'They literally rain down out of the sky': Gypsy moth outbreak torments Simcoe County
BARRIE, ONT. -- Everywhere you look, it seems gypsy moths have taken over, and for some, it's not just the sheer numbers causing problems.
"Whatever is on them, it burns your skin," Barrie resident Nalini Prashad said. "I couldn't take it anymore. "I had to have someone privately come in and spray my entire yard, house, furniture, and everything outside."
Over the past week, several photos have surfaced online showing what appear to be rashes.
"That first stage, the first instar of the caterpillar, lasts about five to 10 days, and those are the caterpillars that people actually react to," entomologist Gard Otis said.
Otis says that's because the tiny hairs on the caterpillars contain histamine, which can cause skin reactions in humans.
"When the eggs hatch in the spring, the tiny caterpillars climb up in the trees and send out a silk and thread and then when a puff of wind comes along, it acts as a kite almost," Otis said. "Most land within a couple of hundred meters, but some can go up to a kilometre or more... they literally rain down out of the sky."
The City of Barrie says it's the worst outbreak it's seen in recent years.
But it's not just Barrie feeling the wrath. There are reports of widespread impact across south and central Ontario.
While other municipalities are opting to spray, some residents want the city to do the same.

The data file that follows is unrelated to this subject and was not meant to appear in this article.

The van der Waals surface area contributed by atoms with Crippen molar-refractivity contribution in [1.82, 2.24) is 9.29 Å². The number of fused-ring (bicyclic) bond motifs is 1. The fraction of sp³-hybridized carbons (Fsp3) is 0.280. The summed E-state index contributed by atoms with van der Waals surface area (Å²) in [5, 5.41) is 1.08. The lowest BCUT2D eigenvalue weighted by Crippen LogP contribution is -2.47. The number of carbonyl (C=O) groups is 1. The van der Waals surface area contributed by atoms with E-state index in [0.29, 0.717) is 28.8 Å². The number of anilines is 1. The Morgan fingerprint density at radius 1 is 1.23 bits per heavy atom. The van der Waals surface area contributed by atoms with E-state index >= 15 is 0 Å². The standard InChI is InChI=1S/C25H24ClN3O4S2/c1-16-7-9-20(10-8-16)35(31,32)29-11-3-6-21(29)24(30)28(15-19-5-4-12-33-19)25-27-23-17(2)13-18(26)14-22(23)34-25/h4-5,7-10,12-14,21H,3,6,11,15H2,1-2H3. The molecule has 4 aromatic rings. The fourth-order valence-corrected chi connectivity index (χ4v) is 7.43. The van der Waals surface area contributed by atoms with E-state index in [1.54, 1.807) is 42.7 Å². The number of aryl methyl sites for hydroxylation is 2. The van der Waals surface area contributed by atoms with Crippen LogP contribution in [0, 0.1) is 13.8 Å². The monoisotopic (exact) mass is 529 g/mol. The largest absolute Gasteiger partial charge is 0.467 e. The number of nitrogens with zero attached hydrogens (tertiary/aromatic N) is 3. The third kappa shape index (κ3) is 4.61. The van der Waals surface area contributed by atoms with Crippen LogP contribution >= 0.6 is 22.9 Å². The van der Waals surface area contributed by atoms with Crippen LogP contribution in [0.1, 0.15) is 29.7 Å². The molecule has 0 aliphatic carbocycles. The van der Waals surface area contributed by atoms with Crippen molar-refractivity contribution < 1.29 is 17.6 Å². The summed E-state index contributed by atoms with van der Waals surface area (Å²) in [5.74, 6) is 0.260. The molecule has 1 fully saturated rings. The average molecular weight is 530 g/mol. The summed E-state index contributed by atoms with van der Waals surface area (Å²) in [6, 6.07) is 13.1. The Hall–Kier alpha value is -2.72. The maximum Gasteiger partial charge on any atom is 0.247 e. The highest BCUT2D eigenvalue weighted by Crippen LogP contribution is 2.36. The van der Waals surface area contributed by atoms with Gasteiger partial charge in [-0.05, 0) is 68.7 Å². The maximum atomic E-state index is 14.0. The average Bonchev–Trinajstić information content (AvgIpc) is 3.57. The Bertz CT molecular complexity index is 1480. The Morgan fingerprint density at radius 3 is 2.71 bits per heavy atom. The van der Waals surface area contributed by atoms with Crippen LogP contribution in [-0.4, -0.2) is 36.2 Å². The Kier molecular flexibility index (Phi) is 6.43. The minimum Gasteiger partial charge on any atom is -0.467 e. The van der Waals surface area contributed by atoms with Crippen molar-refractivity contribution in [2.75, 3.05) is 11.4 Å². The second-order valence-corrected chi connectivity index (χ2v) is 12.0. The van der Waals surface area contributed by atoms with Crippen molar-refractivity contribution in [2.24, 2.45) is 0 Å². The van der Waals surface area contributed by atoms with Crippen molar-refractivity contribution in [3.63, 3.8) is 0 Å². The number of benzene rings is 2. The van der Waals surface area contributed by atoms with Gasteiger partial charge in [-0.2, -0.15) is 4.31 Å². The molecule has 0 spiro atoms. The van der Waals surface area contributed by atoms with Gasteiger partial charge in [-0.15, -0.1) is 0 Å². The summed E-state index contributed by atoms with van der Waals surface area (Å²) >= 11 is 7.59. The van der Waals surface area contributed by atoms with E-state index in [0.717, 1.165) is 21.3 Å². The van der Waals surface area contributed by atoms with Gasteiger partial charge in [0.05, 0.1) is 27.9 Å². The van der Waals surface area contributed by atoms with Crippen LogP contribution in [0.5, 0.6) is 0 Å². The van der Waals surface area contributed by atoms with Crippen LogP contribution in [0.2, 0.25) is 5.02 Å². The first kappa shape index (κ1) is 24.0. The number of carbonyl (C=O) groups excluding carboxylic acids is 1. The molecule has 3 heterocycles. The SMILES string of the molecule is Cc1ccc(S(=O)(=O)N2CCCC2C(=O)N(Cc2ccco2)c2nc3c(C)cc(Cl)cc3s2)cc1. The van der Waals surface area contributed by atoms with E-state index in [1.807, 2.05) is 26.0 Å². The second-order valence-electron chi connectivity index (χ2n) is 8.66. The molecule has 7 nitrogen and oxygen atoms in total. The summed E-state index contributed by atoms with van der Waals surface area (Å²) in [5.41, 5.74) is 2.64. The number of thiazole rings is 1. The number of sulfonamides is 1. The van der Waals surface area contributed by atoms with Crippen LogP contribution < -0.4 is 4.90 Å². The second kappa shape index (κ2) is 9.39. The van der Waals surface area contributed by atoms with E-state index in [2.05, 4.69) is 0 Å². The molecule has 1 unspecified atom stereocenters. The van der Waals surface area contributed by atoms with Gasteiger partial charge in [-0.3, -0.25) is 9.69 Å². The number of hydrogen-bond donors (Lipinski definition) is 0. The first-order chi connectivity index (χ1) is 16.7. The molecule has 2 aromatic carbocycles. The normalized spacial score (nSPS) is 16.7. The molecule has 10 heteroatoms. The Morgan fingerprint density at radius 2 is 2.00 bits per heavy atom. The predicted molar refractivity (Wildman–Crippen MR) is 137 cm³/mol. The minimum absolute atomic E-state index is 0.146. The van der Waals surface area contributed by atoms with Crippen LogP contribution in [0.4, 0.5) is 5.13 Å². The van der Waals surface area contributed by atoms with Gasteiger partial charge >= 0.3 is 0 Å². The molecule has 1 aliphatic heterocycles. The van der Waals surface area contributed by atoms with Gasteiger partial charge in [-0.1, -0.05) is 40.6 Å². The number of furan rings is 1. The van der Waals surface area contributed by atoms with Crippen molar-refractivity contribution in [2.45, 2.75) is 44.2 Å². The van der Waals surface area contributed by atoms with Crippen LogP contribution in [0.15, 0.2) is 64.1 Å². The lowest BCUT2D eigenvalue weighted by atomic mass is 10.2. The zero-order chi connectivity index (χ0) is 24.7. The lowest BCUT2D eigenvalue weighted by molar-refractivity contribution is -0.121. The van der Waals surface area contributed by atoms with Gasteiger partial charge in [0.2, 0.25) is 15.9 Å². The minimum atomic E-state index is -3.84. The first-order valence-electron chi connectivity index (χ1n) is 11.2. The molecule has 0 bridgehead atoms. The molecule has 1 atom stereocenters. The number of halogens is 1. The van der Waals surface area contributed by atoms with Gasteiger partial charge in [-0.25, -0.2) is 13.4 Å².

An online petition is circulating, calling for action, but the city says that ship has sailed.
"By the time the population outbreaks hit, we wouldn't have been in time for the major planning," said Kevin Rankin, City of Barrie parks and forestry operations manager. "But aerial spraying is only one of the many management options you can do to reduce your populations."
Right now, the city says residents can tape their trees and switch to wrapping them in burlap in July.
"We are doing some injections of trees that saw defoliation last year and select areas, so if you have high-value trees, there are arborists who can do those treatments as well."
At the same time, some wildlife organizations warn against tape use because other species can get trapped.
Meanwhile, experts say the outbreak will go away on its own as the gypsy moth population will get wiped out either by a virus or fungus.
"When they reach outbreak proportions like last year and this year, the virus will spread, and you get massive dieback and mortality," Otis said. "Then eight to 10 years, the whole thing will come around again."
As for the rashes, Otis says those will go away as well as the caterpillars move into their next stage of life.